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2.1.3 - The Family of Ibn al-Arabi

In line with the Islamic conquests of the west, many Arab tribes emigrated to the Maghreb and Andalusia, and no doubt that some of the Taiy grandparents of Ibn al-Arabi were among those people, and perhaps among the soldiers who opened Andalusia. Many families of the Aws and Khazraj, who were the residents of Medina, migrated entirely to Andalusia and settled there, and they no longer have any presence in Medina.

The historian Hussein Muanis says in his book: “The Dawn of Andalusia” that the early Arabs first came to Andalusia when al-Hurr Ibn Youssef al-Thaqafi came in Dhul Hijja 97/716, fives years after its opening, accompanied with four hundred men, and they settled in Cordoba and its surroundings [Fajr al-Andalus, Hussein Mounes, Arab Company for Printing and Publishing - Cairo, 1959, p. 400.]. Then more Arab tribes emigrated, such as Rabia, Judham, Gawth and Gafiq, who dwelt in Murcia, in addition to Afsan Ibn Mudar, and all of Yemeni origin. There is no doubt that the family of Ibn al-Arabi was among them, and for that he is proud of Yemeni origins, as we saw at the beginning of the first chapter.

Also al-Muqriy says in Nafh al-Tib that many of the people of Andalusia are from Aws and Khazraj, and some belong Gafiq Ibn Aqq Ibn Adnan Ibn Hazan Ibn Azd, ... and from Kahlan those who belonged to Madhahaj, a hillock in Yemen, ... And Tay is Ibn Adad Ibn Zaid Ibn Kahlan, ... then he adds that Ibn Ghalib said that Banu Siraj are the nobles of Cordoba and they belong to Madhahaj, and that the house of Tay is in the Kebili side of Murcia [Nafh al-Tib: v. 1, pp. 294-296.]. The Kebili side here is a reference to the direction towards Kaaba in Holy Mecca, in Murcia this would be southeast.

As we introduced in Chapter I, the family of Muhammad Ibn al-Arabi is famous in sciences and ethics, and they were close princes and rulers, but as we said before it is very difficult to trace descendants after Abdullah al-Taiy, the great grandfather of Ibn al-Arabi.

It seems that this nickname “Ibn al-Arabi” was common in the Maghreb, because there are many scholars with this name, although they are not necessarily from the same family or tribe. There are two prominent scholars with this title, one is the Sufi Shaykh, who is usually known as “Ibn Arabi”, without the definitive article, and the other is the Judge Abu Bakr Ibn al-Arabi, with the definitive article, as we mentioned in the introduction. These two world scholars, even though they lived in close times and regions, but they are not necessarily from the same family, because they don’t seem to be directly related, although there maybe some distant ancestors since they belong to the same tribe of Tay. There are also others lesser-known scholars who became known as Ibn al-Arabi or Ibn Arabi, as we have also summarized in the introduction. The possible origin for this nickname is due to the fact that the tribes in Maghreb were mostly Berber, so when the Arab Muslims migrated to the west and settled there, this title was used to distinguish some men of Arabian origins.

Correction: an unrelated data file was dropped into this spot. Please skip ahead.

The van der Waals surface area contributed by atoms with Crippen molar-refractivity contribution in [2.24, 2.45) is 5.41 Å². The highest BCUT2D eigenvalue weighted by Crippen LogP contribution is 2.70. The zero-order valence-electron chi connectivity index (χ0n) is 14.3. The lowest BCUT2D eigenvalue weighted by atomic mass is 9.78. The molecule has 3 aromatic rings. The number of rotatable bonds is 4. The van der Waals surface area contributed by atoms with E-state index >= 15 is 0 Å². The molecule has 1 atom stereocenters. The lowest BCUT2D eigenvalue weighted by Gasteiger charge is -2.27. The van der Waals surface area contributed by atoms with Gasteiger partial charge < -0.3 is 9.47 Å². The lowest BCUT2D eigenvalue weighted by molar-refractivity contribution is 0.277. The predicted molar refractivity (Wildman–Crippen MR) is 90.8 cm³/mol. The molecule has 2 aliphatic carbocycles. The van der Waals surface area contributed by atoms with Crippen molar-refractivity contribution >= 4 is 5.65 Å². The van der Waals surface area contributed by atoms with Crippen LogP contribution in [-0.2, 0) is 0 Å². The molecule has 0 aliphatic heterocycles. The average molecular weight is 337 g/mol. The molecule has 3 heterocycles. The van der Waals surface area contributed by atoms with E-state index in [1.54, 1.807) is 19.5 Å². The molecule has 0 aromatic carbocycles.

Abu Muhammad Ali Ibn al-Arabi, the father of Shaykh Muhyiddin, assumed an important position with Ibn Mardanish, then when this Sultan died, he remained in the service of Almohad Sultan Abu Yaqoub Yusuf Ibn Abdul Momin and continued so until the reign of their third sultan Abu Yusuf Yaqoub al-Mansour. We do not know exactly what is the job that was being handled by Abu Muhammad, but despite the notably good behavior of Almohads Kings, comparing to the late Almoravids and other Kings of Sects, but Abu Muhammad had been blamed for taking such a position and working in the court of the kings who might not have been liked by the ascetics whom Muhammad Ibn al-Arabi accompanied; so some of them have advised him to quit and devote himself to worship, as we shall see shortly.

In this honorable and delicate social circumstance, Muhammad Ibn al-Arabi grew up, and he inherited the love of knowledge and good morals. He was naturally characterized by a affectionate intelligence, wisdom and sagacity, with discerning taste, strong emotions, awaken conscience, and all welcomed prospects of active energy and aspiration, until his spirit flew away and high in seeking the greatest horizons, far beyond all the comprehensive sciences and knowledge of the scholars in his time, despite their high rank.